Here are the chip distributions for common stack buy-in sizes based on the common stakes:

$1.00/$2.00 Blinds

Buy-in$1 White$5 Red$10 Blue$25 Green
20bb or $4010410
50bb or $100101040
100bb or $200101092

$2.00/$5.00 Blinds

Buy-in$1 White$5 Red$10 Blue$25 Green
20bb or $100101040
50bb or $250101094
100bb or $50020161012

$5.00/$10.00 Blinds

Buy-in$5 Red$10 Blue$25 Green$100 Black
20bb or $200101020
50bb or $500101062
100bb or $1,0001010106

$10.00/$25.00 Blinds

Buy-in$10 Blue$25 Green$100 Black$500 Purple
20bb or $50010820
50bb or $1,250101041
100bb or $2,50010873

And of course, we can forget my favorite “micro-stake” to play; .10/.25.

$0.10/$0.25 Blinds

Buy-in$0.10 White$0.25 Red$1.00 Blue
40bb or $101087
100bb or $25201614

How Many Total Chips Do We Need for Home Poker Cash Games?

I usually tell people to try to have at least 50 chips on hand for every person involved in the game. So, for 5 or 6 people, you want at least a 300-chip poker set. Get a 500-piece set for more than that.

Sometimes, higher-end sets can be really reasonably priced for cash games if you buy the denominations you need ala cart. Some sets, like the Nile Club poker set, allow you to do this.

Attracting and Managing Players

This part usually takes care of itself for most people. However, there are times when you might want to expand your game. Once you have a regular group, you will also want to keep them happy.

How to Find More Players

Most home poker cash games are a bit more “serious” than tournaments are and are usually made up of family, friends, or neighbors. However, if you find yourself only having only 2 or 3 people, you may want to try and find more players. Here are some general tips for finding more people:

  • Bring a friend- Ask your current players to bring a friend or family member. You may want to set a limit to this. Otherwise, you may end up with someone’s granny showing up (nothing personal granny).
  • Get out and meet your neighbors- A great way to get to know someone is to invite them over for a friendly poker game. Just make sure you feel them out first and that their personality fits your group well. Disinviting people to future games can be awkward.
  • Ask a co-worker- Someone you work with and/or their husband could be a great addition to your game. Besides, it gives you something to talk about around the water cooler.
  • Avoid advertising online- Sites like Craigslist can be a mixed bag. Sure, you could find some nice people. You could also be setting yourself up to get robbed. I recommend keeping the group as private and stick to word of mouth for finding people.

Keeping Players Engaged and Happy

Your mileage may vary on this one and will be highly dependent on your own personal situation. Here are some tips to keep everyone coming back to your cash game:

  1. Keep a well-stocked fridge- Drinks and snacks can make or break a poker night.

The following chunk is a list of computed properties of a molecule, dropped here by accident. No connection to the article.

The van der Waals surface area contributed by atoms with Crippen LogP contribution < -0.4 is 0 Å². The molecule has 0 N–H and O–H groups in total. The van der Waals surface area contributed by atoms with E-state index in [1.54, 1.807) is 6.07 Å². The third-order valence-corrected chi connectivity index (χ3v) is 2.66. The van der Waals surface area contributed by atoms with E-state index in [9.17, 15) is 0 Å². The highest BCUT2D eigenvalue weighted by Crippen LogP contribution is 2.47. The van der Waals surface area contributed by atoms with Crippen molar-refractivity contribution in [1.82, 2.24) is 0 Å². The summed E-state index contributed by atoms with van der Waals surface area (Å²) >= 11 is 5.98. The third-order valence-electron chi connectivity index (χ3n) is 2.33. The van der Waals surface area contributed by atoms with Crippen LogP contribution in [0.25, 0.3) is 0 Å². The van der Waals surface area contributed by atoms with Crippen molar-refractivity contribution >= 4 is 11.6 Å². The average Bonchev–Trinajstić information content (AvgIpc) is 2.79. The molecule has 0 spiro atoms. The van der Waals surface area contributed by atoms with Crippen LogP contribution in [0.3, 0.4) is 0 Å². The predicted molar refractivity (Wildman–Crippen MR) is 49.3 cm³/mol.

2. Make sure your “bank” is plentiful- Keep a secure cash box full of every possible denomination. I recommend that you have at least triple what is typically on the table at the start of the night. People will inevitably rebuy, and it’s possible you will need to cash a lot more out at the end of the night than you might expect.
  3. Provide security- This only really applies if your group are high rollers. Paying for a security service is relatively inexpensive. Having a marked security car sitting outside your house will be a good deterrent.
  4. Don’t charge rake- Besides being illegal, trying to make money off your friends usually doesn’t end well. Keep it casual and simple.
  5. Don’t provide a dedicated dealer- Having the players deal is the way to go. Having one person deal or hiring someone slows the game down and no one likes that. Instead, have two decks of cards and have the person in the big blind shuffle the cards from the prior hand while the cards are being dealt.
  6. Try short stacking- I highly recommend that you encourage your players to buy in for 40 big blinds. This really increases the action (and fun?) while also minimizing the amount of money someone might lose over the course of the night.

Final Thoughts

Overall, a cash game is a far superior choice to playing tournaments if you prefer to keep things simple and avoid having players become upset when they get eliminated. I mean who wants to stand around and watch while waiting for the next game?

I hope this article has been helpful. For more, don’t miss 10 Reasons to Try Playing Short Stack Poker in Cash Games.

Related Products

If you want to really add class to your home poker cash games, here is a summary of the products that I most recommend:

  • Copag Playing Cards– My favorite premium brand of playing cards. Trust me on this: don’t use those cheap Bicycle cards anymore.
  • Octagon Folding Table– For smaller games with 5 players or less.
  • Oval Poker Table– For games with 6 or more players.
  • Heavy Duty Folding Chairs– These will fit any size player up to 600 pounds. I come from a rather “large” family, if you catch my drift. Make sure you have good, solid chairs to prop them up.
Jim James

Jim James has over 15 years of experience playing professionally and is the author of the best-selling book called Automatic Poker. Using a no-nonsense mathematical and logical approach to beating the games, he has won 7 figures at the poker table. Jim is well-known as the world’s leading expert on playing short or mid-stacked poker.

Today, he helps other players demystify what it takes to win money in No-Limit Hold’em and has helped countless people become winning poker players through his Online Poker Academy.